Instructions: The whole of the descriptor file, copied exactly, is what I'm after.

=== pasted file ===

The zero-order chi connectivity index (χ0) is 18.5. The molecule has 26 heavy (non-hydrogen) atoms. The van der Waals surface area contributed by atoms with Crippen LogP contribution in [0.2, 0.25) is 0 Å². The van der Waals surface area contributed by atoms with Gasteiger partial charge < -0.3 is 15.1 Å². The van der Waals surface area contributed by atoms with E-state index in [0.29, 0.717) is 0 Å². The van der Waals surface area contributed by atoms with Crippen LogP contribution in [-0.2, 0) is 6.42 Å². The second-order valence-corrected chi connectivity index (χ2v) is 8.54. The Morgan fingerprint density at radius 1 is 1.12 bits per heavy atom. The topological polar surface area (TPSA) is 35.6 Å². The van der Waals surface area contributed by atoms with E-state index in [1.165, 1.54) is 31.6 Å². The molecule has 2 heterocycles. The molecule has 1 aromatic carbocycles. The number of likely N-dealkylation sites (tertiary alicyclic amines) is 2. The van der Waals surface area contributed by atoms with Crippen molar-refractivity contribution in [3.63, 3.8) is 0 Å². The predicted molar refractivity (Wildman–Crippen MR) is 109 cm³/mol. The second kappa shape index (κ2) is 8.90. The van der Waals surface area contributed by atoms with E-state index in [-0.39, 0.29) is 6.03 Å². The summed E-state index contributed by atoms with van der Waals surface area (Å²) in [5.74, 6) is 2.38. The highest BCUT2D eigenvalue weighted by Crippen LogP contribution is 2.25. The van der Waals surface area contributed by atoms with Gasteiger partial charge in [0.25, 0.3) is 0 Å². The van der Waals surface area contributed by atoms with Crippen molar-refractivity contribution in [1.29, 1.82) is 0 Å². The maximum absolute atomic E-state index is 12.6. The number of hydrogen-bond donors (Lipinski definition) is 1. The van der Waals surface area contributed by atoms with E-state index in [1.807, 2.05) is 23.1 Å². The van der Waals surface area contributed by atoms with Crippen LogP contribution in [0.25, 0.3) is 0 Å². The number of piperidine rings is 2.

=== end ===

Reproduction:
The zero-order chi connectivity index (χ0) is 18.5. The molecule has 26 heavy (non-hydrogen) atoms. The van der Waals surface area contributed by atoms with Crippen LogP contribution in [0.2, 0.25) is 0 Å². The van der Waals surface area contributed by atoms with Gasteiger partial charge < -0.3 is 15.1 Å². The van der Waals surface area contributed by atoms with E-state index in [0.29, 0.717) is 0 Å². The van der Waals surface area contributed by atoms with Crippen LogP contribution in [-0.2, 0) is 6.42 Å². The second-order valence-corrected chi connectivity index (χ2v) is 8.54. The Morgan fingerprint density at radius 1 is 1.12 bits per heavy atom. The topological polar surface area (TPSA) is 35.6 Å². The van der Waals surface area contributed by atoms with E-state index in [1.165, 1.54) is 31.6 Å². The molecule has 2 heterocycles. The molecule has 1 aromatic carbocycles. The number of likely N-dealkylation sites (tertiary alicyclic amines) is 2. The van der Waals surface area contributed by atoms with Crippen molar-refractivity contribution in [3.63, 3.8) is 0 Å². The predicted molar refractivity (Wildman–Crippen MR) is 109 cm³/mol. The second kappa shape index (κ2) is 8.90. The van der Waals surface area contributed by atoms with E-state index in [-0.39, 0.29) is 6.03 Å². The summed E-state index contributed by atoms with van der Waals surface area (Å²) in [5.74, 6) is 2.38. The highest BCUT2D eigenvalue weighted by Crippen LogP contribution is 2.25. The van der Waals surface area contributed by atoms with Gasteiger partial charge in [0.25, 0.3) is 0 Å². The van der Waals surface area contributed by atoms with Crippen molar-refractivity contribution in [1.29, 1.82) is 0 Å². The maximum absolute atomic E-state index is 12.6. The number of hydrogen-bond donors (Lipinski definition) is 1. The van der Waals surface area contributed by atoms with E-state index in [1.807, 2.05) is 23.1 Å². The van der Waals surface area contributed by atoms with Crippen LogP contribution in [0.25, 0.3) is 0 Å². The number of piperidine rings is 2.